English is a tricky language. There are many words that sound and look similar, but their meanings are different. Why? Just to frustrate you. No, seriously, I’m not sure why. Nevertheless, I do know that the SAT tests your knowledge of some commonly confused words. You need to be able to determine the correct word choice based on the rest of the words in the sentence or passage (context clues). The passage below contains some commonly confused words. Use your knowledge of diction, or word choice, to determine the correct word.
I bet (your / you’re) dreaming about ice cream right now. You are studying for the SAT and thinking that this tasty dessert would be a nice (complement / compliment) to your current study session. You know it’s right (there / their / they’re) in the kitchen. Maybe a little treat is just what you need? You (accept / except) your destiny and head into the kitchen for a scoop. Enjoy your study break! After all, eating ice cream isn’t (elicit / illicit).
I bet you’re dreaming about ice cream right now. You are studying for the SAT and thinking that this tasty dessert would be a nice complement to your current study session. You know it’s right there in the kitchen. Maybe a little treat is just what you need? You accept your destiny and head into the kitchen for a scoop. Enjoy your study break! After all, eating ice cream isn’t illicit.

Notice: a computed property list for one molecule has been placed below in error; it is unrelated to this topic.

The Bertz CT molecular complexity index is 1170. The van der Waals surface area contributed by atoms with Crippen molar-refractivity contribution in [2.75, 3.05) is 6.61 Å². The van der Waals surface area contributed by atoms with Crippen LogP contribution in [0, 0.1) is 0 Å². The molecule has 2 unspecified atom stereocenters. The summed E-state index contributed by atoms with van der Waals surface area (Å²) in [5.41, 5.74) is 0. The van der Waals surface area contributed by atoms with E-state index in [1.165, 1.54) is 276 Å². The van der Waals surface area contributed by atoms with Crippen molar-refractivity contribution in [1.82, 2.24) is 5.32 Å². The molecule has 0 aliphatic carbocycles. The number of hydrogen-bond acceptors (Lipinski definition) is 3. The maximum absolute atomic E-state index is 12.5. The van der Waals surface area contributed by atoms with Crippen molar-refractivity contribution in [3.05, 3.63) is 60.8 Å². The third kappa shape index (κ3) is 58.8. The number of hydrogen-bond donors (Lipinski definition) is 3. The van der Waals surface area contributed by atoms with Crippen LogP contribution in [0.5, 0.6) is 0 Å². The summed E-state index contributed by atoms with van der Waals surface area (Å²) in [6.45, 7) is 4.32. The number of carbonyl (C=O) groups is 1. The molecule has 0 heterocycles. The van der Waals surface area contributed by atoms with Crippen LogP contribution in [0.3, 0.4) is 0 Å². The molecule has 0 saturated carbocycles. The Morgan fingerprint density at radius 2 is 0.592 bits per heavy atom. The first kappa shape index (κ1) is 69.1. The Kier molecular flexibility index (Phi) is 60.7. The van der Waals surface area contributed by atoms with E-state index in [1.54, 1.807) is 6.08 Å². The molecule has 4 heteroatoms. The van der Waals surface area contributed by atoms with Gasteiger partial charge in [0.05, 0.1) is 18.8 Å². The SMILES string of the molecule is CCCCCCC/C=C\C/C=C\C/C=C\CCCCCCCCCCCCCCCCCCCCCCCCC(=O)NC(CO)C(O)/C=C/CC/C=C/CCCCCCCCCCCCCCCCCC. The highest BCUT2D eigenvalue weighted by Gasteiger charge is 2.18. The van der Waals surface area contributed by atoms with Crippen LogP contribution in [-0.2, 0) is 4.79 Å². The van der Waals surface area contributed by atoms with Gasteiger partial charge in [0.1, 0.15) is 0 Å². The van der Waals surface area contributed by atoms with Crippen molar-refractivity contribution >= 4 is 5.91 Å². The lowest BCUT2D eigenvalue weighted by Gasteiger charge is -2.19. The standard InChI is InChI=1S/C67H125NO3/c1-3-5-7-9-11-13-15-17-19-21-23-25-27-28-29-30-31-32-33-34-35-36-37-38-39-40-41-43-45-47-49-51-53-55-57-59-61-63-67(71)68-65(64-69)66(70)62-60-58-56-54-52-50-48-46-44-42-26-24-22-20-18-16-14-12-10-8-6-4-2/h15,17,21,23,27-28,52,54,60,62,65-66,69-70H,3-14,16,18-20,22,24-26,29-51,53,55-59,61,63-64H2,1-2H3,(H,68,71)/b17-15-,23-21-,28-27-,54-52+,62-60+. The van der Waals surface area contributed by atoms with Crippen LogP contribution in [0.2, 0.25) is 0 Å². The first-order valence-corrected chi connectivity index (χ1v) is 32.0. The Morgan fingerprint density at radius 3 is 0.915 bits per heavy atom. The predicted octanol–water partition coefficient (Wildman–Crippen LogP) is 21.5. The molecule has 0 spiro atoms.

you’re (contraction) - you are
your (pronoun) - possessive
complement (noun) - something that completes to make a whole
compliment (noun) - a comment of praise
there (adverb) - in or at that place
their (pronoun) - possessive
they’re (contraction) - they are
accept (verb) - to agree to receive something
except (preposition) - to exclude something
illicit (adjective) - illegal
elicit (verb) - to draw out or bring out
Okay, did you take an ice cream break in the middle of this blog post? No judgement. It’s delicious. My personal favorites are mint chip and any combination of chocolate and peanut butter. I would love to hear about your favorite ice cream flavor and your thoughts on commonly confused words. Are you a big fan of rainbow sherbert, and do you frequently confuse affect and effect? Maybe rocky road is your jam, but knowing when to use its or it’s drives you bananas? Let me know in the comment section below. As always, thanks for reading and for visiting The Test Prep Spot.
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